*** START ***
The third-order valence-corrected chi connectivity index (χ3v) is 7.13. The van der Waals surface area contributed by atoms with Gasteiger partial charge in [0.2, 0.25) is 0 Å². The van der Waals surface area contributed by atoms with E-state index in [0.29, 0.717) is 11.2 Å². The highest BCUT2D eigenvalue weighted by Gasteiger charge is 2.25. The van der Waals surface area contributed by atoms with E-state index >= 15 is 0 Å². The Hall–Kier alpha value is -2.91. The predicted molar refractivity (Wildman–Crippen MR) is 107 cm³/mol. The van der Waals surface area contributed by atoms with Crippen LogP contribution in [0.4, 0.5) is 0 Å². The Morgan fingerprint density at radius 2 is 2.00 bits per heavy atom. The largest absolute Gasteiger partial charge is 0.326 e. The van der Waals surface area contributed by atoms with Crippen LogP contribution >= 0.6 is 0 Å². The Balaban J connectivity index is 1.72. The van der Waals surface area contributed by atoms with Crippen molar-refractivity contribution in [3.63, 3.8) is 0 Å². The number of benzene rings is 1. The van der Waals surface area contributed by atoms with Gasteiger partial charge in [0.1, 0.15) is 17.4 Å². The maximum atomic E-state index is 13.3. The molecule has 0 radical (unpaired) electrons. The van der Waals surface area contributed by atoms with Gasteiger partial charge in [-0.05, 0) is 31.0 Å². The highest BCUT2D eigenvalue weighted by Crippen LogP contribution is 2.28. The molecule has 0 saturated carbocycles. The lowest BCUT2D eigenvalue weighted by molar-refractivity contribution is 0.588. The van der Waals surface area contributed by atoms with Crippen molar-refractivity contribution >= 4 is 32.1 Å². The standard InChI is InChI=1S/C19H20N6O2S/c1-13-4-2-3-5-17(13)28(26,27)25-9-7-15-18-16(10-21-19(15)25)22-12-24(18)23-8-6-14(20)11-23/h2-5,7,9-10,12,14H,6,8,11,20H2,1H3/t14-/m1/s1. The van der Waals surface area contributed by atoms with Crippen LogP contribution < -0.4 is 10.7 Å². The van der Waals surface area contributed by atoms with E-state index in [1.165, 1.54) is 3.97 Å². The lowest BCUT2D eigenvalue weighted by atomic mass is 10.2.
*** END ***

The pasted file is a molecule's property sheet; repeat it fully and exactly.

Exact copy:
The third-order valence-corrected chi connectivity index (χ3v) is 7.13. The van der Waals surface area contributed by atoms with Gasteiger partial charge in [0.2, 0.25) is 0 Å². The van der Waals surface area contributed by atoms with E-state index in [0.29, 0.717) is 11.2 Å². The highest BCUT2D eigenvalue weighted by Gasteiger charge is 2.25. The van der Waals surface area contributed by atoms with E-state index >= 15 is 0 Å². The Hall–Kier alpha value is -2.91. The predicted molar refractivity (Wildman–Crippen MR) is 107 cm³/mol. The van der Waals surface area contributed by atoms with Crippen LogP contribution in [0.4, 0.5) is 0 Å². The Morgan fingerprint density at radius 2 is 2.00 bits per heavy atom. The largest absolute Gasteiger partial charge is 0.326 e. The van der Waals surface area contributed by atoms with Crippen LogP contribution >= 0.6 is 0 Å². The Balaban J connectivity index is 1.72. The van der Waals surface area contributed by atoms with Crippen molar-refractivity contribution in [3.63, 3.8) is 0 Å². The number of benzene rings is 1. The van der Waals surface area contributed by atoms with Gasteiger partial charge in [0.1, 0.15) is 17.4 Å². The maximum atomic E-state index is 13.3. The molecule has 0 radical (unpaired) electrons. The van der Waals surface area contributed by atoms with Gasteiger partial charge in [-0.05, 0) is 31.0 Å². The highest BCUT2D eigenvalue weighted by Crippen LogP contribution is 2.28. The molecule has 0 saturated carbocycles. The lowest BCUT2D eigenvalue weighted by molar-refractivity contribution is 0.588. The van der Waals surface area contributed by atoms with Crippen molar-refractivity contribution >= 4 is 32.1 Å². The standard InChI is InChI=1S/C19H20N6O2S/c1-13-4-2-3-5-17(13)28(26,27)25-9-7-15-18-16(10-21-19(15)25)22-12-24(18)23-8-6-14(20)11-23/h2-5,7,9-10,12,14H,6,8,11,20H2,1H3/t14-/m1/s1. The van der Waals surface area contributed by atoms with Crippen LogP contribution < -0.4 is 10.7 Å². The van der Waals surface area contributed by atoms with E-state index in [1.165, 1.54) is 3.97 Å². The lowest BCUT2D eigenvalue weighted by atomic mass is 10.2.